Man thinks scam artists controlled his mother, moved into her Temple home (TX)

Dr. Stephen Harlow believes his 90-year-old mother was the victim of a scam that caused her to pay a scam artist thousands of dollars and become alienated from her family, neighbors and friends.

Cpl. Christopher Wilcox, Temple Police spokes-man, said he can confirm there is an active investigation into a theft.

“I cannot go into details of the exact incident due to it being an active investigation,” Wilcox said.

An elderly person under the Texas Penal Code is 65 years of age and older, Wilcox said. He also said there have been no other recent reports to the Temple Police Department in reference to caretakers “scamming” their employers.

“So we have no reason to believe there is any ‘movement’ in the area,” he said.

Harlow said his stepfather became critically ill, and his mother mentioned the first or second week of December she was looking for someone to help her at home. She told him someone knew someone who could take care of her husband. Later that day, a couple showed up at the house of Harlow’s mother and took on the assignment, he said.

His stepfather died Dec. 26. The couple moved into his mother’s house Jan. 1. They managed to get her to give them her power of attorney, Harlow said, convincing her that her family, neighbors and friends wanted nothing to do with her.

Harlow said he received numerous phone calls from his mother’s friends and neighbors, saying they were being kept away from her by the couple living with her.

Harlow said that the couple of times he talked to his mother, she sounded drunk or drugged. Harlow said he is the chief technical officer and laboratory director of Hill Country Toxicology in San Antonio and has samples of her food he will be testing for drugs.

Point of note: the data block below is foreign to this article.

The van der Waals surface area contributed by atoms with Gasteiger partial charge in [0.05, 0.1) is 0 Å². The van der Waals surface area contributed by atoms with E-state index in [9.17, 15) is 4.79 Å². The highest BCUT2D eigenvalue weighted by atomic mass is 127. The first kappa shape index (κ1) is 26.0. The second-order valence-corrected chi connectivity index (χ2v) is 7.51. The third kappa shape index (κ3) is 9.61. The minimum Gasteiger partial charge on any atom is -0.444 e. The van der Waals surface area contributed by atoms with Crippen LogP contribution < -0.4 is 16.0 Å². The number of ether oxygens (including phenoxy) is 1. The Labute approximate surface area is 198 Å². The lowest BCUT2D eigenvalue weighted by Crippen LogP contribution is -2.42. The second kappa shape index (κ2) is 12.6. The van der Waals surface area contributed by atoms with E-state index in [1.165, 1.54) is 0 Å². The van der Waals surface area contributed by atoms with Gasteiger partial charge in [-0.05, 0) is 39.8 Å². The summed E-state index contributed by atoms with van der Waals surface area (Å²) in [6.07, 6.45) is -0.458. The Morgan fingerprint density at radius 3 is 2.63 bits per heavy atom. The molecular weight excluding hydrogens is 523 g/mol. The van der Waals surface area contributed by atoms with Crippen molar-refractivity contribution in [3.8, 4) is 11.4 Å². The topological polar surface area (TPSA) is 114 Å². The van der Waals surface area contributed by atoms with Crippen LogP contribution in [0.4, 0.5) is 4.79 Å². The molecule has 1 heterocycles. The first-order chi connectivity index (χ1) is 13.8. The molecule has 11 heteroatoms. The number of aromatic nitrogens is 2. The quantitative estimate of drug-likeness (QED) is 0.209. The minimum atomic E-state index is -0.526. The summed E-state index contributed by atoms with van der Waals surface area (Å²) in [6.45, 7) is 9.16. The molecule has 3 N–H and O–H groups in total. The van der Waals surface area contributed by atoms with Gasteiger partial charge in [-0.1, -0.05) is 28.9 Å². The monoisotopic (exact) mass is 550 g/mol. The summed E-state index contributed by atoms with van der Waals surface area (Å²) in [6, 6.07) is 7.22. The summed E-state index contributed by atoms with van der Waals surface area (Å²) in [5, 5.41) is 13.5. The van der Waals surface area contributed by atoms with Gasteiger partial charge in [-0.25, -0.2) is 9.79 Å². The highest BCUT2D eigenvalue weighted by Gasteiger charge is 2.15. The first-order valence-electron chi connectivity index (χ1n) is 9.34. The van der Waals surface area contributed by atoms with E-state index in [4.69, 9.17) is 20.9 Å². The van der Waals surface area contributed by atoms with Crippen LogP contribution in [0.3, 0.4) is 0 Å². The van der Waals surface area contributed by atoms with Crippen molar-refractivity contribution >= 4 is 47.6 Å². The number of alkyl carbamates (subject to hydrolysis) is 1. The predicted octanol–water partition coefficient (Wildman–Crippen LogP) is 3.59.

One day Harlow got tired of not being able to talk to his mother, so he and his wife showed up at her house. They went in and a man, “the caretaker,” was there. Harlow told his mother he wanted the caretaker to leave, and she asked for a couple of minutes alone with the man.

Harlow said during those couple of minutes she signed over a $10,000 government check to the man, and her purse was taken with her wallet, watches, cash and other items inside.

He said an attorney just “showed up” with papers showing the man and his wife had his mother’s power of attorney. So Harlow called the Temple Police and made an official report.

Harlow said he told the attorney he would be going after anyone helping the scammers. Shortly after that, the purse showed back up at the attorney’s office with everything in it, he said.

Harlow said he thinks these two people are part of a group scamming people in the area. Information he received from the attorney showed the man’s reported address in Rosebud was a vacant lot. There was just a lot and a mailbox — nothing else.

He said the man is a convicted felon, convicted in 1993 of assault with a deadly weapon, and was using an alias.

“I think there is a gang that is putting someone in Scott & White or at area hair salons where older people go, getting information they can use to scam people,” Harlow said. “And people in the area need to know so they can protect their family and elderly individuals who might be vulnerable. If they’re considering hiring someone, they need to thoroughly verify their credentials and references.”


Man thinks scam artists controlled his mother, moved into her Temple home
Deborah McKeon
February 5, 2013
Temple Daily Telegram,+moved+into+her+Temple+home

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